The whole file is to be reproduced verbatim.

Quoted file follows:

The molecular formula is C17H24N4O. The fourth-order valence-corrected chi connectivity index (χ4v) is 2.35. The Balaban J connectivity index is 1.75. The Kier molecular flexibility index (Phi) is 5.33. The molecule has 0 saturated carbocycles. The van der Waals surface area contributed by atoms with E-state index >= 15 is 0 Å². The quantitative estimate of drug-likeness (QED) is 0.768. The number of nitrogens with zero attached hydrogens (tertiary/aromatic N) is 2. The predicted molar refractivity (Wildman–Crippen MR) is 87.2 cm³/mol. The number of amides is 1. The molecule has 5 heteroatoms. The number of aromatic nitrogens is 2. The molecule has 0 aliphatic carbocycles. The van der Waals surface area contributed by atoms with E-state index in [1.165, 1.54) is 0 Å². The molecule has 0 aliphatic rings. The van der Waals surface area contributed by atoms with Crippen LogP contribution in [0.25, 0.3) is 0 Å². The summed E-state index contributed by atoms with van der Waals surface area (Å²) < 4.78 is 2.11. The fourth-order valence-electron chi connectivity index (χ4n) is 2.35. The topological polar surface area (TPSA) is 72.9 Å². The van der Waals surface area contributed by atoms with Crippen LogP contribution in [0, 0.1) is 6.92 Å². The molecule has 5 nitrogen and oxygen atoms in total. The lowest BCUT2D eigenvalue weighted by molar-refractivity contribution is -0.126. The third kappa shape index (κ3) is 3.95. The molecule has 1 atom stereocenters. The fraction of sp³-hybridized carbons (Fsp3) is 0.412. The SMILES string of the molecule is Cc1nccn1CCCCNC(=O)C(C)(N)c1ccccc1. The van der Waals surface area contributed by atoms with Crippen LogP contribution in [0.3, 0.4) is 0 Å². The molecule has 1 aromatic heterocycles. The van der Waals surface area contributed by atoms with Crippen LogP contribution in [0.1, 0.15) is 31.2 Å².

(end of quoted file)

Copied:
The molecular formula is C17H24N4O. The fourth-order valence-corrected chi connectivity index (χ4v) is 2.35. The Balaban J connectivity index is 1.75. The Kier molecular flexibility index (Phi) is 5.33. The molecule has 0 saturated carbocycles. The van der Waals surface area contributed by atoms with E-state index >= 15 is 0 Å². The quantitative estimate of drug-likeness (QED) is 0.768. The number of nitrogens with zero attached hydrogens (tertiary/aromatic N) is 2. The predicted molar refractivity (Wildman–Crippen MR) is 87.2 cm³/mol. The number of amides is 1. The molecule has 5 heteroatoms. The number of aromatic nitrogens is 2. The molecule has 0 aliphatic carbocycles. The van der Waals surface area contributed by atoms with E-state index in [1.165, 1.54) is 0 Å². The molecule has 0 aliphatic rings. The van der Waals surface area contributed by atoms with Crippen LogP contribution in [0.25, 0.3) is 0 Å². The summed E-state index contributed by atoms with van der Waals surface area (Å²) < 4.78 is 2.11. The fourth-order valence-electron chi connectivity index (χ4n) is 2.35. The topological polar surface area (TPSA) is 72.9 Å². The van der Waals surface area contributed by atoms with Crippen LogP contribution in [0, 0.1) is 6.92 Å². The molecule has 5 nitrogen and oxygen atoms in total. The lowest BCUT2D eigenvalue weighted by molar-refractivity contribution is -0.126. The third kappa shape index (κ3) is 3.95. The molecule has 1 atom stereocenters. The fraction of sp³-hybridized carbons (Fsp3) is 0.412. The SMILES string of the molecule is Cc1nccn1CCCCNC(=O)C(C)(N)c1ccccc1. The van der Waals surface area contributed by atoms with Crippen LogP contribution in [0.3, 0.4) is 0 Å². The molecule has 1 aromatic heterocycles. The van der Waals surface area contributed by atoms with Crippen LogP contribution in [0.1, 0.15) is 31.2 Å².